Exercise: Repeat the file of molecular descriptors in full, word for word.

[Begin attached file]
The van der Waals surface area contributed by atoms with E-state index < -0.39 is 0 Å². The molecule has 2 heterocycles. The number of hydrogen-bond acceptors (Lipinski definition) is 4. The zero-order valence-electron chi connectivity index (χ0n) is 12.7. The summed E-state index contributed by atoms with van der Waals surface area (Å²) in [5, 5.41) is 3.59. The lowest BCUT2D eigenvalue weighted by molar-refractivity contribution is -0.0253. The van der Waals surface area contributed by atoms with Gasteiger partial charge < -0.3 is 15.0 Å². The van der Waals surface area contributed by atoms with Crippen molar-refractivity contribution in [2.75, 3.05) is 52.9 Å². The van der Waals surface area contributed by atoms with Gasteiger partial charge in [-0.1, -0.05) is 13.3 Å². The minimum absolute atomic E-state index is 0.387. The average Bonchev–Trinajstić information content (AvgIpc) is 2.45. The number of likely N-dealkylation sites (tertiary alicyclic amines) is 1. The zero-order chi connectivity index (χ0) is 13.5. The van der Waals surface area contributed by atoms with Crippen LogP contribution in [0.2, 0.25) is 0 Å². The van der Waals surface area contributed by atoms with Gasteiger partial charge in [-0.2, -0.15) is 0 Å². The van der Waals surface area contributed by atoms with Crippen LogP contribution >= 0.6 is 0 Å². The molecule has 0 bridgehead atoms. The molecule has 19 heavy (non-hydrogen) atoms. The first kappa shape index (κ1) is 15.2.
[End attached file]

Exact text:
The van der Waals surface area contributed by atoms with E-state index < -0.39 is 0 Å². The molecule has 2 heterocycles. The number of hydrogen-bond acceptors (Lipinski definition) is 4. The zero-order valence-electron chi connectivity index (χ0n) is 12.7. The summed E-state index contributed by atoms with van der Waals surface area (Å²) in [5, 5.41) is 3.59. The lowest BCUT2D eigenvalue weighted by molar-refractivity contribution is -0.0253. The van der Waals surface area contributed by atoms with Gasteiger partial charge < -0.3 is 15.0 Å². The van der Waals surface area contributed by atoms with Crippen molar-refractivity contribution in [2.75, 3.05) is 52.9 Å². The van der Waals surface area contributed by atoms with Gasteiger partial charge in [-0.1, -0.05) is 13.3 Å². The minimum absolute atomic E-state index is 0.387. The average Bonchev–Trinajstić information content (AvgIpc) is 2.45. The number of likely N-dealkylation sites (tertiary alicyclic amines) is 1. The zero-order chi connectivity index (χ0) is 13.5. The van der Waals surface area contributed by atoms with Crippen LogP contribution in [0.2, 0.25) is 0 Å². The van der Waals surface area contributed by atoms with Gasteiger partial charge in [-0.2, -0.15) is 0 Å². The van der Waals surface area contributed by atoms with Crippen LogP contribution >= 0.6 is 0 Å². The molecule has 0 bridgehead atoms. The molecule has 19 heavy (non-hydrogen) atoms. The first kappa shape index (κ1) is 15.2.